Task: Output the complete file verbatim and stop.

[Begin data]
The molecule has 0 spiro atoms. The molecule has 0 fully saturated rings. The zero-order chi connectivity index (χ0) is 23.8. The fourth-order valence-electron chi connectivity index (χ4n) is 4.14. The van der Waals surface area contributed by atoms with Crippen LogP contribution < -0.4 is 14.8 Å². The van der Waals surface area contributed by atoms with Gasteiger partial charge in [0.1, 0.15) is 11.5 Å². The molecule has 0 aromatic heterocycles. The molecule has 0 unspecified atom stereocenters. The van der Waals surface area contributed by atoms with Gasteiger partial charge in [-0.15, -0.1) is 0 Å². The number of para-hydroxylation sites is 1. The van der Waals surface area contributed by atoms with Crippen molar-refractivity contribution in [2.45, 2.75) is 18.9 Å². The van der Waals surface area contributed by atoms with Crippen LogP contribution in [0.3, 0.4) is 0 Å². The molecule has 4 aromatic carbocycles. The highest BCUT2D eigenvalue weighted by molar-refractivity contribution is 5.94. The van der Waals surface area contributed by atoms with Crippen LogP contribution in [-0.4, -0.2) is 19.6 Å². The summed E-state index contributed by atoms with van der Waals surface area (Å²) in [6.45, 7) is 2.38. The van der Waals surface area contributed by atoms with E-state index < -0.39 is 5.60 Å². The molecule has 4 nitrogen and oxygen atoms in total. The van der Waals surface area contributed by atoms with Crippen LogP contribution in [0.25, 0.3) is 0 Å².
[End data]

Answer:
The molecule has 0 spiro atoms. The molecule has 0 fully saturated rings. The zero-order chi connectivity index (χ0) is 23.8. The fourth-order valence-electron chi connectivity index (χ4n) is 4.14. The van der Waals surface area contributed by atoms with Crippen LogP contribution < -0.4 is 14.8 Å². The van der Waals surface area contributed by atoms with Gasteiger partial charge in [0.1, 0.15) is 11.5 Å². The molecule has 0 aromatic heterocycles. The molecule has 0 unspecified atom stereocenters. The van der Waals surface area contributed by atoms with Gasteiger partial charge in [-0.15, -0.1) is 0 Å². The number of para-hydroxylation sites is 1. The van der Waals surface area contributed by atoms with Crippen molar-refractivity contribution in [2.45, 2.75) is 18.9 Å². The van der Waals surface area contributed by atoms with Crippen LogP contribution in [0.3, 0.4) is 0 Å². The molecule has 4 aromatic carbocycles. The highest BCUT2D eigenvalue weighted by molar-refractivity contribution is 5.94. The van der Waals surface area contributed by atoms with Crippen LogP contribution in [-0.4, -0.2) is 19.6 Å². The summed E-state index contributed by atoms with van der Waals surface area (Å²) in [6.45, 7) is 2.38. The van der Waals surface area contributed by atoms with E-state index < -0.39 is 5.60 Å². The molecule has 4 nitrogen and oxygen atoms in total. The van der Waals surface area contributed by atoms with Crippen LogP contribution in [0.25, 0.3) is 0 Å².